There’s still gold in them thar hills BY Marc and Andrew
How about that then: man finds 2kg-plus gold nugget; woman finds 1 kg-plus nugget; child finds little nuggets all over. Hmm…
Living amid the surrounds of some great gold country, we know the Great Australian Gold Rush began pretty much right here, and for many hobby and professional prospectors alike, that gold rush hasn’t ended yet, as evidenced by some of the reports popping up in the news.
In a short period of time, the two of us have come to an agreement about doing some prospecting, and as Marc has had more experience than Andrew, you can bet that a certain amount of education is going to be had, and a few false trails are going to be explored. Eventually though, we do hope to produce a little of the precious metal.
Marc has a miners license, which means he can do a little more than the average Andrew who is limited to panning and metal detecting, and if we get to that ‘little more’ place, our efforts may produce a few dollars worth of gleam. But first a quick course in surface exploration to test an area before expending effort.
We start off with panning and the things to watch our for when assaying a creek are the bends in the banks, bedrock at various sections, and any swatches or drifts of dark sand gathered beneath the waters. The semi-pro points things out to the am and soon we’re treading our way along the bank, across the river rocks, and into various depressions in the bed.
A few scoops of the creek’s base goes into the pans and the am gets some pointers on how to swirl the conglomeration about to get the bigger stuff off to the top, and the heavier stuff to the bottom, and washing this pan-fill in the flow of the creek to slowly but surely have a silty mix to scrutinise.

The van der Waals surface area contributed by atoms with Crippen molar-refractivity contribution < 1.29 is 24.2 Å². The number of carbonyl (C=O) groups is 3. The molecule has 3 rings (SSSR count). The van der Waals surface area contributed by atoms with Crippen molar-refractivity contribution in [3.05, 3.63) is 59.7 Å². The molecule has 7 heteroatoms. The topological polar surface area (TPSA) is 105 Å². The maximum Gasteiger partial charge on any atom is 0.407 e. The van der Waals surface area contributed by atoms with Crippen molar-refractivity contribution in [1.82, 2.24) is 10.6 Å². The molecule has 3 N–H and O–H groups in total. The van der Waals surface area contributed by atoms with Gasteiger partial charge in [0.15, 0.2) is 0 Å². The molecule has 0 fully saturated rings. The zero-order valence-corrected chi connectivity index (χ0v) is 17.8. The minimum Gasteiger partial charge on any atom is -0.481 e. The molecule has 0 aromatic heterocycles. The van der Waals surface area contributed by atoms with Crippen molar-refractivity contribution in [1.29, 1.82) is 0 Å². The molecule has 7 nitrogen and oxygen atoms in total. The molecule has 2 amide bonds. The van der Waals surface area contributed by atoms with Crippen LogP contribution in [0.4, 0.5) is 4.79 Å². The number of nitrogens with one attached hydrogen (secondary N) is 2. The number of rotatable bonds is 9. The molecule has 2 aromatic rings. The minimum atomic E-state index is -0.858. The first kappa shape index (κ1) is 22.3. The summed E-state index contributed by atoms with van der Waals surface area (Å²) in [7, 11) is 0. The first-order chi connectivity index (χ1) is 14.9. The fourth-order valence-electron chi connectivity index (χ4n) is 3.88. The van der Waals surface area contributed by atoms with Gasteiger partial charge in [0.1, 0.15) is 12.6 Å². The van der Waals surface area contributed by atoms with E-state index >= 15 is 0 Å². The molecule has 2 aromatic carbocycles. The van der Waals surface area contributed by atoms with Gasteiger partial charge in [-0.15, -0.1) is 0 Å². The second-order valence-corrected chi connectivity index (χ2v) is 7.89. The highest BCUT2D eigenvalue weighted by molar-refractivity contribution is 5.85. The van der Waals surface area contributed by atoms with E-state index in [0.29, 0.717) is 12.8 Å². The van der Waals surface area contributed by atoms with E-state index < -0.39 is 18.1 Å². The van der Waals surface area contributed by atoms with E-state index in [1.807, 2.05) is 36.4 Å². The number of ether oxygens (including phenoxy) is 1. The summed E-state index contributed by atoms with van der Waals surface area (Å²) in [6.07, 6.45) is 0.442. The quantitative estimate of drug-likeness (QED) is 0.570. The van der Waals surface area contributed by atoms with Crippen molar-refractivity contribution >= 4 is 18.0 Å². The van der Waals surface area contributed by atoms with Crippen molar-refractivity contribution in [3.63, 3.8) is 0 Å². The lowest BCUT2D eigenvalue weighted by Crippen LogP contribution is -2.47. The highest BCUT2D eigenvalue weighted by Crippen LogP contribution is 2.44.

It is a delicate action that is repeated and repeated until a few spoons-full of fine material rest on the bottom of the pan, and the gentle lap of water moves those grains about, shifting from the lower pan-side to the upper, all because of the tilt of it. If you’re lucky, a few specks of gold might appear, otherwise you begin the cycle again.
We try a few locations, with the last one the site the semi-pro firstly identified as having the dark sand to it, so if there is gold in here, we would have the best luck here. The am was glad to have had a couple of hours practise beforehand, and is quite confident that no small nuggets or golden specks will be accidentally lost.
During the next 2 hours, we gather together some 15 specks of gold and far from being anticlimactic, it is quite a small thrill for the am, and a bit of a chuckle for the semi-pro. You see, one has never found gold before despite his attempts, and the other has seen small nuggets but can certainly remember those first few specks that eventually lead to those nuggets. And both know that there is still gold in them thar hills.